TABLE 3______________________________________Vertical timing parameters for CRTC programming.Register Name Description______________________________________06H Vertical Value = (total number of scan lines per Total frame) - 2. The high-order bits of this value are stored in the overflow registers.07H Overflow High-order bits from other CRTC registers.10H Vertical Scan line at which vertical retrace starts. Retrace The high-order bits of this value are stored Start in the overflow registers.11H Vertical Only the low-order 4 bits of the actual Retrace Vertical Retrace End value are stored. (Bit End 7 is set to 1 to write-protect registors 0 through 7.)12H Vertical Scan line at which display on the screen Display ends. The high-order bits of this value are End stored in the overflow registers.15H Start Scan line at which vertical blanking starts. Vertical The high-order bits of this value are stored Blank in the overflow registers.16H End Scan line at which vertical blanking ends. Vertical The high-order bits of this value are stored Blank in the overflow registers.59H-5AH Linear Address Linear address window position in 32-bit Window Position CPU address space.______________________________________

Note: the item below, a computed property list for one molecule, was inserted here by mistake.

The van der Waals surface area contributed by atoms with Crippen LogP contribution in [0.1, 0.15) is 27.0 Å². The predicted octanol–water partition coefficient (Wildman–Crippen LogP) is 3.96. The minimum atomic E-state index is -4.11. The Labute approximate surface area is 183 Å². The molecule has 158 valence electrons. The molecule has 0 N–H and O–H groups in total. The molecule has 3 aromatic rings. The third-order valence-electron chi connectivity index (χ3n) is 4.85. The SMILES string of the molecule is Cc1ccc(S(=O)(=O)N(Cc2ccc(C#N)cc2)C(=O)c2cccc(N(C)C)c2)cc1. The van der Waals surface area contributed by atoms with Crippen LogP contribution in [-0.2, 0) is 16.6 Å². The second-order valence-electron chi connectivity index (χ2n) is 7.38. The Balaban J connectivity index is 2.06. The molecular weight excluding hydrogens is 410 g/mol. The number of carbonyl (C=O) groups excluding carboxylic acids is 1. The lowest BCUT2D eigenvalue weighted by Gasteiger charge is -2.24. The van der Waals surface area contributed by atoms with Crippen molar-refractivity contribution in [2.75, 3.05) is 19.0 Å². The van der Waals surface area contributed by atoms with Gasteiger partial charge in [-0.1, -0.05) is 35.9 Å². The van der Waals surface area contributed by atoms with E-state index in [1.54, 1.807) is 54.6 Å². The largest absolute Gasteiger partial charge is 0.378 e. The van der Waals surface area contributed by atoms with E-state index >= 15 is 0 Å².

In the standard 640×480 graphics mode, the nominal horizontal scan rate is 31.5 KHz (31,500 times per second) with a vertical scan rate of 60 Hz (60 frames per second). So the number of lines in one frame is 31,500/60, or 525. Because only 480 lines of data need to be displayed, there are 525-480, or 45, lines available for vertical overscan. Leaving more than adequate margin for retrace, which requires only 2 lines worth of time, the preferred embodiment uses 20 lines for the invented overscan display.
The invention is accomplished by achieving three requirements:
(1) to address and modify the visible resolution of the video display system such that portions of the overscan area are visible as shown in FIG. 6,